U.S. Stocks Rise After Fed Statement Seen Benign

NEW YORK (MarketWatch) -- U.S. stocks kept a slight upward tilt on Thursday, after the Federal Reserve left interest rates unchanged and said that economic growth should continue at a moderate pace, while inflation remained its top concern.

Investors were heartened that central bankers didn't upgrade existing concerns about inflation, and actually dropped a previous reference that described core inflation as "somewhat elevated."

"Any type of no-comment on inflation is going to be viewed as a positive," said Owen Fitzpatrick, head of the U.S. equity group at Deutsche Bank. "The market was geared towards expecting that kind of benign statement from the Fed."

The Dow Jones Industrial Average was up 31 points at 13,463, as 16 of its 30 components traded higher, led by Alcoa Inc. and AT&T Inc. .

Among blue chips, General Motors Corp. gained 1.8% after news that it would sell its Allison Transmission business for $5.6 billion to Carlyle Group and Onex Corp. And Intel Corp. rose 1% after Lehman Brothers upgraded the stock, predicting that its second-quarter sales will reach the top end of forecasts.

The S&P 500 rose 4 points to 1,510, while the Nasdaq Composite advanced 11.1 points to 2,616. Intel was amongst the most heavily traded stocks on Nasdaq.

Trading volumes showed 1 billion shares exchanging hands on the New York Stock Exchange and 1.4 billion trading on the Nasdaq stock exchange. Advancing issues topped decliners by 21 to 10 on the NYSE, and by 15 to 12 on Nasdaq.

By sector, oil , gold , telecoms and airlines led the gains, while broker/dealers , oil services and semiconductors fell.

Airlines advanced even as crude oil rallied after JP Morgan upgraded six airline stocks, including UAL Corp. , Alaska Air , American Airlines and Continental Airlines .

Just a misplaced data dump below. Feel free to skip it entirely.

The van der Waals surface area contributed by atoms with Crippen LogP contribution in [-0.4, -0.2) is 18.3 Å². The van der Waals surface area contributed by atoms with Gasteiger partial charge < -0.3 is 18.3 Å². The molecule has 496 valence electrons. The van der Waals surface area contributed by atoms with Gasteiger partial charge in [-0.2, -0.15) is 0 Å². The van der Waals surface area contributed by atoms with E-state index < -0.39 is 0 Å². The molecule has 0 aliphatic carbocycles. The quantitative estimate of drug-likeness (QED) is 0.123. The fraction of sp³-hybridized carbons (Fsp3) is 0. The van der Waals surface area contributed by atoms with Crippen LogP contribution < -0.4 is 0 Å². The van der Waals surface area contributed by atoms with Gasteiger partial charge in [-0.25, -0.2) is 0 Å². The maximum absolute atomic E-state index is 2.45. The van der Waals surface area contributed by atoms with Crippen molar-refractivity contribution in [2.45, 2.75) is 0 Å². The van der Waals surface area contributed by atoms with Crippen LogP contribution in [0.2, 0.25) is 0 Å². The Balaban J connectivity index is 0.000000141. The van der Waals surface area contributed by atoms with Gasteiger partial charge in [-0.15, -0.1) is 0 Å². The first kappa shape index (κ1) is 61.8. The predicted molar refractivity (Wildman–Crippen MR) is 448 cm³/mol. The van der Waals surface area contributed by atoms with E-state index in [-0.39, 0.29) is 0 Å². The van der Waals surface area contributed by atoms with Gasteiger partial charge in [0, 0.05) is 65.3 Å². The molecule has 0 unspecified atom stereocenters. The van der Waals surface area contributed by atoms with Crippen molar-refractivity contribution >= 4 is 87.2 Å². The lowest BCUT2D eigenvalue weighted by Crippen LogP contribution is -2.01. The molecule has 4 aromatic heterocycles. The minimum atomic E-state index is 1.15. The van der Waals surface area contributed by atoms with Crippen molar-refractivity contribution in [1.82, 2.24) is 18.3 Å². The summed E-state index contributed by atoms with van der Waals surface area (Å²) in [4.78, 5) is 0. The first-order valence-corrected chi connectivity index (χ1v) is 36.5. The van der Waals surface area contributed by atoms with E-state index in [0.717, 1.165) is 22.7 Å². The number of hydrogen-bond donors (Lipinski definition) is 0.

Commodities were trending higher, with crude oil continuing to rally after data on Wednesday showed a decline in gasoline inventories. The August crude futures contract recently gained $1, or 1.4%, at $69.97 a barrel.

Gold also rose, recently gaining $4.30 to $646.20 an ounce.

Stocks rallied Wednesday, reversing early weakness, as investors set aside recent jitters about the subprime mortgage market and hedge fund woes to focus on rebuilding their portfolios ahead of the end of the second quarter on Friday.


Earlier, the final revision to first-quarter gross domestic product showed a slight upward revision in growth that still fell short of economists expectations. A key gauge of inflation in the GDP report was also revised higher.

First-quarter growth in gross domestic product was revised to 0.7% from 0.6% previously, but the pace was still the slowest in four years. Meanwhile, core consumer prices, which are closely monitored by the Fed, rose at a 2.4% annualized pace in the quarter, revised up from the 2.2% rate previously projected.

Bonds came under pressure from the GDP revision and after the Fed decision. The bond market read the Fed statement as indicating central bankers remain concerned about inflation, which eats in the value of fixed-income assets, such as bonds.

The 10-year Treasury note last fell 5/32 at 95-11/32 with a yield of 5.108%.

The dollar, meanwhile, was down against the yen and up against the euro.

Stocks in motion

Monsanto Co. reported a sharp increase in third-quarter earnings to $570 million or $1.03 a share from $334 million, or 60 cents a share, citing a strong agricultural season. On an adjusted basis, earnings beat expectations. The stock rose 1% to $66.62 before the opening.

Bed Bath & Beyond late Wednesday lowered its earnings and sales forecast and said the overall retail environment is "challenging."

Novellus Systems Inc. said it expects second-quarter revenue and earnings at the low end of the guidance it has previously provided, as it anticipates weakening demand in thsemiconductor equipment industry. It's cutting executive salaries for the rest of the year and planning shutdowns.

Credit card giant Capital One Financial Corp. will cut about 2,000 jobs as part of its efforts to reduce expenses by $700 million in the next two years.

By Nick Godt